Radical media, politics and culture.

Michael Löwy Reviews Franklin Rosemont's <I>Joe Hill</i>

While the U.S. "Big Media" rarely notice books that challenge the dominant ideology, this is not always so in other lands. Franklin Rosemont’s Joe Hill: The IWW and the Making of a Revolutionary Workingclass Counterculture (Charles H. Kerr, 2003) -- see Peter Linebaugh’s review here -- has not been mentioned in the New York Times or Newsweek, but here is an informative notice from the current (January 2004) issue of Le Monde Diplomatique, a paper with over 400,000 readers, published in Paris in nine languages. Reviewer Michael Lowy’s books in English include Redemption and Utopia: Jewish Libertarian Thought in Central Europe and Romanticism Against the Tide of Modernity.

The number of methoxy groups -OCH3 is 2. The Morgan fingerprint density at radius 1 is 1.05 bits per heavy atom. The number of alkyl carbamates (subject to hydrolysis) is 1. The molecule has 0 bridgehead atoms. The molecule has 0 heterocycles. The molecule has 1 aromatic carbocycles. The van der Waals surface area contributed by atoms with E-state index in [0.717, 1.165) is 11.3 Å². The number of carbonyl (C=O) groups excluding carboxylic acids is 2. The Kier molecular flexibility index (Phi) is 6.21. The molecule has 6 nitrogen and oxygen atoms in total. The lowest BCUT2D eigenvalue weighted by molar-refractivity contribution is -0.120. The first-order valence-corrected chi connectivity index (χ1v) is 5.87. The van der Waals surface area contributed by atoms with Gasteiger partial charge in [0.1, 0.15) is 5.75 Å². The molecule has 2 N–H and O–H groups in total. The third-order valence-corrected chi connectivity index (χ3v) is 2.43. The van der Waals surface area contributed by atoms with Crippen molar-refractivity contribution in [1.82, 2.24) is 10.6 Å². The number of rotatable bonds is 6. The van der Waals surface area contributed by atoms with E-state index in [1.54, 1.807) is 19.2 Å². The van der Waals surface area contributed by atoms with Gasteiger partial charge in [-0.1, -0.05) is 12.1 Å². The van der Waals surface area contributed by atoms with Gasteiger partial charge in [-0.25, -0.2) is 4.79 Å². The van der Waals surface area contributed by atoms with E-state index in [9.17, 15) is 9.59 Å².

Franklin Rosemont's Joe Hill

Michael Löwy

This is a splendid biography of Joe Hill (1877-1915), the legendary figure of American radicalism -- poet, composer, songwriter, cartoonist, and union militant, executed by the authorities of the State of Utah in 1915 after a notorious frame-up trial.

But this book is also a history of the counterculture created by the Industrial Workers of the World (IWW), the great revolutionary union movement in North America. The author analyzes the internationalist, anti-racist, anti-sexist, and profoundly subversive spirit of this movement, emphasizing the humor, poetry, creativity, and romanticism of its culture, which in many respects seems to anticipate surrealism.

Abundantly illustrated with images, drawings, comics, and paintings produced by Joe Hill and his IWW friends and fellow workers, this 639-page book restores a too-little-known chapter in the history of the North American workers’ movement.